5/  Being Happy and Helpful is super important to keeping a family humming along successfully.  Much better than nagging.

6/  Nagging is never really the best option, or very effective either.

7/  Up early is still the best option during the week.  But sleeping in a bit on the weekend is also worthwhile, and helpful to overall rest, and feels really GOOD.

8/  Dishes don’t wash themselves.  But if they pile up on occasion, for a little while, no biggie.

9/  I love my wife.  A LOT.

10/  Fancy dress up before dinner, during that dance performance.  Including fancy sparkly shoes.  Super fun.


When You Get Home

When you get home, what happens? I’m regularly amused, challenged, and sometimes left in simple wonder on this side.  My story isn’t unique, I’m sure, for anyone with little kids and a full time job.  It goes something like this…

Up before the sun most work-day mornings to get some personal time and maybe a little work done from the day before, to get a jump on the day.  Get yourself ready to head out into the world, then help your kids get ready.  You might have a day-care or school drop-off before heading to work yourself.  That’s my typical routine.

Then maybe you have a commute on your hands to get to the office.  Maybe it’s 30 minutes, or maybe an hour and a half, or somewhere in between; or maybe more.  You put in your seven, eight, nine, (ten?) hours at your job, doing your best to focus on the professional “you”, to earn your keep.

As the day winds down, it’s time to head out on the road again…that same commute again, only the other direction.  Maybe it’s longer now, as the day is coming to a close and more people are headed home.  Battle the traffic, the weather, your attitudes about the day, as you make your way.

Get home, and the second job begins.  Wise to change your clothes at least, but you may or may not get to do that.  If you thought about dinner before you left the house for the day — if you have a slow cooker and have a meal prep started, it might not take much to get supper on the table.

If you’re like my wife, that might be the case.  She’s dialed in often times, especially with the slow-cooker dinners.  If you’re me though, you scramble and hit the creativity switch, hoping something pops up, that the kids will actually want to eat.

Tonight I got lucky.  I changed my clothes, and the kids went with the first dinner proposal I offered.  And the TV wasn’t even on.  They had cheesy roll-ups and vegetables, with some apple slice on the side.  Except for the grief I got from my youngest for the smell of my dinner (sardines and roasted veggies with parmesan), it was pretty successful.

When my wife got home, we all meandered around a bit through the rest of the dinner hour, went through the mail, got caught up on the day (another victory — as it doesn’t always happen), and then it was bath time TIMES three.  And that finished within the next hour.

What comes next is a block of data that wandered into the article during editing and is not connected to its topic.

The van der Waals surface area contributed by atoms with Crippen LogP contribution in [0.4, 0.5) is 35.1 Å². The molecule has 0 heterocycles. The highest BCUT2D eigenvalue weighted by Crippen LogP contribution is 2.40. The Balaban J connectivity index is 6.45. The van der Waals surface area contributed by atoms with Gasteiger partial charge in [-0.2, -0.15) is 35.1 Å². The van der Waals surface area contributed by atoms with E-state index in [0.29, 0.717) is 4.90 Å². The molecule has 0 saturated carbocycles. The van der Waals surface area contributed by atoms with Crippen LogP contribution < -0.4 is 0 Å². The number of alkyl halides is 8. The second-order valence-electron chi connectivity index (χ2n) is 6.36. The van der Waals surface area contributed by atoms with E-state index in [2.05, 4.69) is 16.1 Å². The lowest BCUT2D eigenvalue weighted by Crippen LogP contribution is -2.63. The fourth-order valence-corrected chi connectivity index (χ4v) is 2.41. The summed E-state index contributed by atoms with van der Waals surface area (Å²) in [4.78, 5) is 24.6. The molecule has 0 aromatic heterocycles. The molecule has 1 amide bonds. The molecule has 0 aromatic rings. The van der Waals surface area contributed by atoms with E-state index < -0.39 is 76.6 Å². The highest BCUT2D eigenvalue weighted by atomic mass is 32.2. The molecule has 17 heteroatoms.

And here were are.  Time to scribble down a blog post.  And do a little email catch up for a meeting I have tomorrow night.  And sip a little more tea.  And time for bed.  GOOD.


At Capacity

Lots of context for this concept. You might be “at capacity” in any of a variety of ways.

At capacity in learning, a sort of plateau of absorbing new things;

At capacity with activities, not able to fit another event on your schedule on a given day;

At capacity in repetitions, not able to do another pull up or arm curl or plank;

At capacity with projects, every day already full with no room for another thing;

At capacity eating your vegetables at dinner; this affliction happens on nearly a nightly basis at my house.

You get the idea. But here’s the thing.

Capacity is a dynamic quality. It’s a parameter that must always be considered. Capacity might be limiting in the immediate, in the short term.

But in the aggregate, it’s just another variable that must be considered in striving for optimal outcome.

You should always consider capacity, and you should also test its limits. Carefully, thoughtfully, but for sure, test, push, strive to expand the limit.

The outcome?

It will make you better. It will help you reach your goals. It will make things GOOD.


Lately I’ve been thinking more and more about what games I can play with my kids as they get older.  This one fits the bill.  No screen, no board, no cards; all you need is a few peeps (two or more, actually), their brains, and a good attitude toward having some fun.

This game and post content courtesy of Mr. Seth Godin.  All credit due is to that fine gentleman.


This is my favorite game.

It doesn’t involve a board, there are no cards and it’s free to play. It works for two to six players.

You can do it in a car or a plane, it works great for two, and if you’re kind, you can play it with someone less skilled than you.

The more you play, the deeper and more fun the strategies go.

I thought I’d share the rules here, because more g-h-o-s-t is good g-h-o-s-t.Summary: